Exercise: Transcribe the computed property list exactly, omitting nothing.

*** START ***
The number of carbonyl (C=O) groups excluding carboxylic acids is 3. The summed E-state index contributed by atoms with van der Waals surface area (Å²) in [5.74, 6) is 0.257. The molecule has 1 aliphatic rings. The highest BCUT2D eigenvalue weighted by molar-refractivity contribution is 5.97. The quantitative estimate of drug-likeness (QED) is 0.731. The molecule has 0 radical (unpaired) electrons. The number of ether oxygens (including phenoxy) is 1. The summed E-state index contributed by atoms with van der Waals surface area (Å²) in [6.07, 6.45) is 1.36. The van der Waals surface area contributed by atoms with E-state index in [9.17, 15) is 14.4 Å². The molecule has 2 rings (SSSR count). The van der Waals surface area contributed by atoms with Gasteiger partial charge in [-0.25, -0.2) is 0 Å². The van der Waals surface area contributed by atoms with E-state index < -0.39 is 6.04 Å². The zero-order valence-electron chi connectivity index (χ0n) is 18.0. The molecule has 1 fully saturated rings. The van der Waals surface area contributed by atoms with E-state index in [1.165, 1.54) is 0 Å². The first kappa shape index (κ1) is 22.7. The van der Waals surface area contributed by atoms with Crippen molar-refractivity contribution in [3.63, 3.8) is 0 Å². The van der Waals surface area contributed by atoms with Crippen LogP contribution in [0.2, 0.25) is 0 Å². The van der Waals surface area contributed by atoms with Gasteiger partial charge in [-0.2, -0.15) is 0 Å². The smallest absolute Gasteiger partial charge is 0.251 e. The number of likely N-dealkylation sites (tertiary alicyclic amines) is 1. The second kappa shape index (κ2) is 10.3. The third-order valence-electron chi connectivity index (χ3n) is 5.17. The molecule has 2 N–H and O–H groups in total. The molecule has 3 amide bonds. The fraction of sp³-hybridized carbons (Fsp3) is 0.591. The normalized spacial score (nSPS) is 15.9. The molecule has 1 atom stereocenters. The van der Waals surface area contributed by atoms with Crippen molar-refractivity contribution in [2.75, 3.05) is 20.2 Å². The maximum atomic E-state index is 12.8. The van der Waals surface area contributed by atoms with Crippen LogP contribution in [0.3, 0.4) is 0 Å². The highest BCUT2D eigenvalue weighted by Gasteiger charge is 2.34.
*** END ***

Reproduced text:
The number of carbonyl (C=O) groups excluding carboxylic acids is 3. The summed E-state index contributed by atoms with van der Waals surface area (Å²) in [5.74, 6) is 0.257. The molecule has 1 aliphatic rings. The highest BCUT2D eigenvalue weighted by molar-refractivity contribution is 5.97. The quantitative estimate of drug-likeness (QED) is 0.731. The molecule has 0 radical (unpaired) electrons. The number of ether oxygens (including phenoxy) is 1. The summed E-state index contributed by atoms with van der Waals surface area (Å²) in [6.07, 6.45) is 1.36. The van der Waals surface area contributed by atoms with E-state index in [9.17, 15) is 14.4 Å². The molecule has 2 rings (SSSR count). The van der Waals surface area contributed by atoms with Gasteiger partial charge in [-0.25, -0.2) is 0 Å². The van der Waals surface area contributed by atoms with E-state index < -0.39 is 6.04 Å². The zero-order valence-electron chi connectivity index (χ0n) is 18.0. The molecule has 1 fully saturated rings. The van der Waals surface area contributed by atoms with E-state index in [1.165, 1.54) is 0 Å². The first kappa shape index (κ1) is 22.7. The van der Waals surface area contributed by atoms with Crippen molar-refractivity contribution in [3.63, 3.8) is 0 Å². The van der Waals surface area contributed by atoms with Crippen LogP contribution in [0.2, 0.25) is 0 Å². The van der Waals surface area contributed by atoms with Gasteiger partial charge in [-0.2, -0.15) is 0 Å². The smallest absolute Gasteiger partial charge is 0.251 e. The number of likely N-dealkylation sites (tertiary alicyclic amines) is 1. The second kappa shape index (κ2) is 10.3. The third-order valence-electron chi connectivity index (χ3n) is 5.17. The molecule has 2 N–H and O–H groups in total. The molecule has 3 amide bonds. The fraction of sp³-hybridized carbons (Fsp3) is 0.591. The normalized spacial score (nSPS) is 15.9. The molecule has 1 atom stereocenters. The van der Waals surface area contributed by atoms with Crippen molar-refractivity contribution in [2.75, 3.05) is 20.2 Å². The maximum atomic E-state index is 12.8. The van der Waals surface area contributed by atoms with Crippen LogP contribution in [0.3, 0.4) is 0 Å². The highest BCUT2D eigenvalue weighted by Gasteiger charge is 2.34.